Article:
“At last, Russia has begun to speak in a truly original voice.” So said Anatoly Vaneev, a Soviet dissident who became Karsavin’s disciple in the Siberian gulag where the philosopher spent his last two years. The book traces the unusual trajectory of this inspiring voice: Karsavin started his career as Russia’s brightest historian of Catholic mysticism; however, his radical methods – which were far ahead of their time – shocked his conservative colleagues. The shock continued when Karsavin turned to philosophy, writing flamboyant and dense essays in a polyphonic style, which both Marxists and religious traditionalists found provocative. There was no let-up after he was expelled by Lenin from Soviet Russia: in exile, he became a leading theorist in the Eurasian political movement, combining Orthodox theology with a left-wing political orientation. Finally, Karsavin found stability when he was invited to teach history in Lithuania: there he spent twenty years reworking his philosophy, before suffering the German and Soviet invasions of his new homeland, and then deportation and death. Clearing away misunderstandings and putting the work and life in context, this book shows how Karsavin made an original contribution to European philosophy, inter-religious dialogue, Orthodox and Catholic theology, and the understanding of history.
The research on Estonia, Latvia and Lithuania has pointed out some controversial social and political developments since the collapse of the Soviet Union. Crucially, there is a discrepancy between the governments’ commitment to creating democratic political regimes, to ensuring harmonious social relations and to accommodating the ethno-cultural diversity of the resident communities. In reflecting on the legacies of the Soviet past, the book addresses the role non-titular populations have played in the process of democratisation and the relation between the states, societies and minorities in the post-Soviet Baltic states. The argument proceeds along three lines. Firstly, the book examines the institutional dimension of democratisation in the region, thereby addressing the processes of state- and nation-building as reflected in various policy-developments. Secondly, it compares the impact of ethno-cultural diversity on the development of the respective Baltic nation-states. The discussion makes clear that the framework of Baltic political communities was designed to suit the interests of the titular groups and thus resulted in the marginalisation of the minority communities. Thirdly, the book assesses the participation of minority communities in the development, criticism and improvement of state institutions and policies since independence. The analysis points out that, two decades after independence, the post-Soviet Baltic states and societies are seen by many members of the majority groups as primarily serving the interests of their ethnic community. In this situation, the members of the non-titular communities need to adapt to the majorities’ perceptions in order to benefit from the achievements of democratisation.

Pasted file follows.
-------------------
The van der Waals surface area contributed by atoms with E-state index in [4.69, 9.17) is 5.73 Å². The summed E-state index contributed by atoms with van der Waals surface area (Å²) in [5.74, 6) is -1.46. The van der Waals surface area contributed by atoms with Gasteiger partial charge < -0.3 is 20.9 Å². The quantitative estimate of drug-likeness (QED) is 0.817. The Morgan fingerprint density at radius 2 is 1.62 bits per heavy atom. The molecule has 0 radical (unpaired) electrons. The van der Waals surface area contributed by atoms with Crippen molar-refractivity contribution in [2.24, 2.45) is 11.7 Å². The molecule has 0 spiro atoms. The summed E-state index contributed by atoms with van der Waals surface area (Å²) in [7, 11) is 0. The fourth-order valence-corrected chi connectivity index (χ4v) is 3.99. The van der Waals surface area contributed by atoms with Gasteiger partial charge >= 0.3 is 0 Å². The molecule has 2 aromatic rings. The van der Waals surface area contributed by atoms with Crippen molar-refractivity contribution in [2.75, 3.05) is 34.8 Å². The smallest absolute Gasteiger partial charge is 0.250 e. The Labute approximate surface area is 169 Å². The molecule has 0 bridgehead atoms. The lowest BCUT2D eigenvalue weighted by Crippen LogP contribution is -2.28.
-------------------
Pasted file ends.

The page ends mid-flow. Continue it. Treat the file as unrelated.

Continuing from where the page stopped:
For 20 years Soviet psychiatric abuse dominated the agenda of the World Psychiatric Association. It ended only after the Soviet Foreign Ministry intervened.
Cold War in Psychiatry tells the full story for the first time and from inside, among others on basis of extensive reports by Stasi and KGB – who were the secret actors, what were the hidden factors? Based on a wealth of new evidence and documentation as well as interviews with many of the main actors, including leading Western psychiatrists, Soviet dissidents and Soviet and East German key figures, the book describes the issue in all its complexity and puts it in a broader context. In the book opposite sides find common ground and a common understanding of what actually happened.
The book presents a timely examination on a range of issues present in the discussions on the integration of ethnic minorities in Central Eastern Europe: norm setting, equality promotion, multiculturalism, nation-building, social cohesion, and ethnic diversity. It insightfully illustrates these debates by assessing them diachronically rather than cross-nationally from the legal, political and anthropological perspective. The contributors unpack concepts related to minority integration, discuss progress in policy-implementation and scrutinize the outcomes of minority integration in seven countries from the region. The volume is divided into three sections taking a multi-variant perspective on minority integration and equality. The volume starts with an analysis of international organizations setting standards and promoting minority rights norms on ethnic diversity and equal treatment. The second and third sections address state policies that provide fora for minority groups to participate in policy-making as well as the role of society and its various actors their development and enactment of integration concepts. The volume aims to assess the future of ethnic diversity and equality in societies across Central Eastern European states.